Atlanta Area Council

Methods of Scouting: Advancement

Scouting provides a series of surmountable obstacles and steps in overcoming them through the advancement method. The Scout plans his advancement and progresses at his own pace as he meets each challenge. The Scout is rewarded for each achievement, which helps him gain self-confidence. The steps in the advancement system help a Scout grow in self-reliance and in the ability to help others.

Cub Scout Advancement:

First graders, and anyone beyond that grade who is new to Cub Scouting, completes the Bobcat Badge prior to working on their grade-specific badge of rank. Kindergartners, who are Lions, do not work on the Bobcat Badge.

Kindergarten

Lion

Tiger Badge

First Grade

Tiger

Second Grade

Wolf

Third Grade

Bear

Fourth Grade

Webelos

Fifth Grade

Arrow of Light

On the advancement trail, a Cub Scout progresses towards a badge of rank based on their grade. They need not have earned the previous rank in order to earn the next.  Each of the ranks in Cub Scouting has its own requirements that are age-appropriate, so earning a rank below a Cub Scout’s current grade is not permitted. As a Cub Scout advances through the ranks, the requirements get more challenging, to match the new skills and abilities they have learned

Scouts BSA Advancement:

There are four basic steps in Scout advancement, and they apply to all seven ranks.

  • Step 1: The Scout learns. They learn Scouting skills by taking an active, hands-on part in troop and patrol meetings and outdoor programs. this learning, as we said above, is the natural outcome of their regular Scouting activities — their “on-the-job” training.
  • Step 2: The Scout is tested. When their leaders see that the Scout has mastered a given skill and satisfied a given requirement, they tell them so — and record the achievement.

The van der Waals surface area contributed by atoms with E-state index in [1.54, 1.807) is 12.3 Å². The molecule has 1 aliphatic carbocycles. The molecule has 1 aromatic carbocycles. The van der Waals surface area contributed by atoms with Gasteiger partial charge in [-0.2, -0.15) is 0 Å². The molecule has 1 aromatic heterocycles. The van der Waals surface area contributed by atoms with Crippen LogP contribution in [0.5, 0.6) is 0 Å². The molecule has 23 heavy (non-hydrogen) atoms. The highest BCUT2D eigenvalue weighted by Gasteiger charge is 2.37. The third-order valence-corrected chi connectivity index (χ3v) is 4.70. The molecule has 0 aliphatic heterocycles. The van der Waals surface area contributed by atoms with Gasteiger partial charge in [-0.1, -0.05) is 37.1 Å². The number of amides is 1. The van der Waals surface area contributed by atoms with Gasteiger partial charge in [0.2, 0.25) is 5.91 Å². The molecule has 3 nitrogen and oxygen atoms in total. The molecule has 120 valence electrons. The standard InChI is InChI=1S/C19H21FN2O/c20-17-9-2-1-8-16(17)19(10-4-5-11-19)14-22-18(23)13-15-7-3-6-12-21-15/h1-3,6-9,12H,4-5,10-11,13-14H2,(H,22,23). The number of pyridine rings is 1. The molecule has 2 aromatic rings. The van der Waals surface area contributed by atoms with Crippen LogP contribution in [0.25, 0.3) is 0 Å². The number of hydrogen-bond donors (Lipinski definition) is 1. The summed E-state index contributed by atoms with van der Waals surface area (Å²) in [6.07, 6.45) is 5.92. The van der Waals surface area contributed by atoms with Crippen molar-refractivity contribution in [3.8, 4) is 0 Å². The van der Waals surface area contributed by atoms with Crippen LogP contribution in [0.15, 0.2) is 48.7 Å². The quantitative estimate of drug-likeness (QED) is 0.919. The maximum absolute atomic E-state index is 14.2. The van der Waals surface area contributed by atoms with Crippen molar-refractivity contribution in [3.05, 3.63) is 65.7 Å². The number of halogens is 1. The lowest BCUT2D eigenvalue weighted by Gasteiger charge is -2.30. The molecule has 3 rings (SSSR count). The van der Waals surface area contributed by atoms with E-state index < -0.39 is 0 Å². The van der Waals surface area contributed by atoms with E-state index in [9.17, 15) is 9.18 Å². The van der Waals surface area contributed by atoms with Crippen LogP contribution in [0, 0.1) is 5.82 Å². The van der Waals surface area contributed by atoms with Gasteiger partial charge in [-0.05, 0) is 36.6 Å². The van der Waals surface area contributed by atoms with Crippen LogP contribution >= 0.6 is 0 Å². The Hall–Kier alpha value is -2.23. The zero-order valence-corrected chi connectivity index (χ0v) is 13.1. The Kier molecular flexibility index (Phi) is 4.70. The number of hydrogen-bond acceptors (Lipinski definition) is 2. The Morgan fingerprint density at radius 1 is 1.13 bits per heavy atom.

• Step 3: The Scout is reviewed. When a Scout completes all requirements for a rank, they appear before a “board of review” composed of members of the troop committee. Their purpose is not to retest the Scout, but to make sure the Scout has met all the requirements, to chat with the Scout about how they feel they are getting along with the troop and its program, and of course to encourage them to keep advancing.
  • Step 4: The Scout is recognized. When a Scout is certified by the Board of Review, they are awarded the new badge of rank as soon as possible, normally in a ceremony at the next troop meeting. The Scout should be recognized again at the troop’s next court of honor.

Venturing Advancement:

The ALPS Model:

Getting the most from your adventure is not always easy. To help you succeed, Venturing uses four areas of emphasis to help the crew plan and carry out its program. Venturing’s areas of emphasis are the four pillars around which the crew will construct a fun and rewarding program.

 

What is ALPS?

 

The Venturing acronym for the areas of emphasis is A-L-P-S: Adventure, Leadership, Personal Growth, Service. The Venturing ALPS model is a guide to getting the most out of your adventures as you prepare for your future, regardless of if that may be in college, the workforce, or elsewhere.

Adventure is the key to Venturing, and developing outings with a sense of adventure is the key to the crew having fun and learning something new about themselves. As a Venturer, not only will you participate in outings and adventures, but you will also lead them. As your leadership skills develop, you will become a mentor to other Venturers as they take on the role of leading an adventure or activity. What the adventure looks like is up to you and the crew.

 

Leadership is the tool you will use as you help the crew plan its adventures. As a Venturer, you will learn to lead the crew through the adventures of their choice. Leadership in Venturing is not just a position— it is an action, captured in the Venturing motto, “Lead the Adventure”. Even as you begin your Venturing experience, you learn leadership skills by observing crew officers and more experienced members of the crew as they lead the adventure.

 

Personal Growth comes when you learn from your experiences as a Venturer. Conversations with crew members and your Advisor will help you appreciate what you have learned. Personal growth helps you identify and develop your talents and abilities so you can be prepared for life’s challenges and opportunities.

 

Service is the gift we give to others. It allows us to sustain our communities by identifying needs and targeting them. Venturing’s commitment to community service will allow your crew to develop a program full of opportunities to serve others— and to have fun while doing so!